"Spending Multipliers and Market Segmentation" - Journal of Monetary Economics, 2022

Published Article Online Appendix Slides Replication material

I study the implications for government spending multipliers of two observations: Government demand is concentrated on few sectors and workers are sluggish to switch sectors. Together, they reduce crowding out because demand fluctuations in one sector have limited impact on production conditions in other sectors. Compared to a one-sector model, a model that captures input-output linkages and labor movements across 400 sectors in the U.S. raises multipliers by about 0.5 when preferences feature no wealth effects on labor supply and potentially by more in the presence of wealth effects. I provide empirical support by showing that relative prices respond to spending shocks and discuss the model’s implications for how the composition of stimulus packages affect the multiplier.

"Acquirers and Financial Constraints - Theory and Evidence from Emerging Markets" (with Rahul Mukherjee) - Journal of International Money and Finance, 2021

Published article Online Appendix Bibtex

Financial crises in emerging market economies induce diverging patterns of ownership stakes and subsequent divestiture rates among domestic and foreign acquirers. We rationalize these empirical findings in a tractable model where domestic acquirers are subject to borrowing constraints. In contrast to standard fire-sale effects operating for acquisitions by foreign acquirers, acquisition patterns of domestic firms are shaped by a novel counteracting selection effect, resulting in larger acquired stakes and more persistent ownership. We present empirical evidence consistent with the model’s predictions using a large dataset of domestic and cross-border emerging market acquisitions over 1990-2007. The estimated contribution of selection effects is quantitatively significant, leading to 12% increases in stakes, 25% increases in full acquisitions, and 30% declines in divestiture rates among crisis-time domestic acquisitions. Our results demonstrate how financial crises can have both short- and long-run effects through the market for corporate control, by changing the set of acquirers and how long acquirers keep ownership.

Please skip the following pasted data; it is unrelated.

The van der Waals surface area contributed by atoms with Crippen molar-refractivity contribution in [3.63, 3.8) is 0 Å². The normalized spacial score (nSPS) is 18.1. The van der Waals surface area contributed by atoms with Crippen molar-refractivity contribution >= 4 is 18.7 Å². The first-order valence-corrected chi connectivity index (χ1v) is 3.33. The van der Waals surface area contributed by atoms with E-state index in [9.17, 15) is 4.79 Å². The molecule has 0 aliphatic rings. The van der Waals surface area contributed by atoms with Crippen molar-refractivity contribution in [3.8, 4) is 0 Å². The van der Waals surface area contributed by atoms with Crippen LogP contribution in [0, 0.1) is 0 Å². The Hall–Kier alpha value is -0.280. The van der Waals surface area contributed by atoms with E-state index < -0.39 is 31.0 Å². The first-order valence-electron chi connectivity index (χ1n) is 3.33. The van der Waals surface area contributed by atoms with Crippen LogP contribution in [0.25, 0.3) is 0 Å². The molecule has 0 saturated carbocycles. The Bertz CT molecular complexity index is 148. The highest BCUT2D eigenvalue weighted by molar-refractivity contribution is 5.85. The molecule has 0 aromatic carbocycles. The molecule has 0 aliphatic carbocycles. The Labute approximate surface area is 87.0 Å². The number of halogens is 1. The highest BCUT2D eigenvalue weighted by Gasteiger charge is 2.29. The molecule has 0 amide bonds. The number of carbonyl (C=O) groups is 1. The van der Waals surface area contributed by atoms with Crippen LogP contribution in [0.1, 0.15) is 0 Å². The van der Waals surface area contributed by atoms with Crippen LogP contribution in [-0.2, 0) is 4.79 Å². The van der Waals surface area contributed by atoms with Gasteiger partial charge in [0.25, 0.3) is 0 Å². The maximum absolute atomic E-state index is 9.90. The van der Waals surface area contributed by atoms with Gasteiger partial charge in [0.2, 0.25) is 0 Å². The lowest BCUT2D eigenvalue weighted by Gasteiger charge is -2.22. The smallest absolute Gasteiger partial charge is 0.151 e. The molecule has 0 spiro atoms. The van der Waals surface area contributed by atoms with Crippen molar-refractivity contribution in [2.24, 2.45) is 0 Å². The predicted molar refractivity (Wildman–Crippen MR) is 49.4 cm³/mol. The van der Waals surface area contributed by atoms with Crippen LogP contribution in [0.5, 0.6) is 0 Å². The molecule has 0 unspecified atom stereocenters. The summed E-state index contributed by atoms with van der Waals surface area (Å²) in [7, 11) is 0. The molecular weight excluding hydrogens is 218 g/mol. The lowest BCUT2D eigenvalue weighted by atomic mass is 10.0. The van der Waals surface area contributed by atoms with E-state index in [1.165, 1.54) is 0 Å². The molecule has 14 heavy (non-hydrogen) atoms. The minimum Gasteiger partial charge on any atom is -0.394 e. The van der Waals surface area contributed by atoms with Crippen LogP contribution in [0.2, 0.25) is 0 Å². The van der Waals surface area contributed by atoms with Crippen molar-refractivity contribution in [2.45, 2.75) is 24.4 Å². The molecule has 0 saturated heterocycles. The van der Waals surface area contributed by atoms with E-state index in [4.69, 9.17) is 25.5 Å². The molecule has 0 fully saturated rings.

"Regional Effects of Exchange Rate Fluctuations" (with Christopher L. House and Linda L. Tesar) - Journal of Money, Credit and Banking, 2021

Published article Online Appendix Replication material Michigan News Bibtex

We exploit differences across U.S. states' exposure to trade to study the effects of changes in the exchange rate on economic activity. Across states, trade-weighted exchange rate depreciations are associated with increased state exports, reduced state unemployment and higher state hours worked. The effects are particularly strong during periods of economic slack. A multi-region model with inter-state trade and labor flows, calibrated to match state-level trade data and migration flows replicates the empirical relationship between exchange rates and unemployment. The high degree of interstate trade plays an important role in transmitting shocks across states in the first year, whereas interstate migration shapes cross-sectional patterns in later years. We use the model to study the regional effects of tariffs in the United States. The model suggests that a 25 percent Chinese import tariff on U.S. goods would be felt throughout the United States, even in states with small direct linkages to China, raising unemployment rates by 0.2 to 0.7 percentage points in the short run.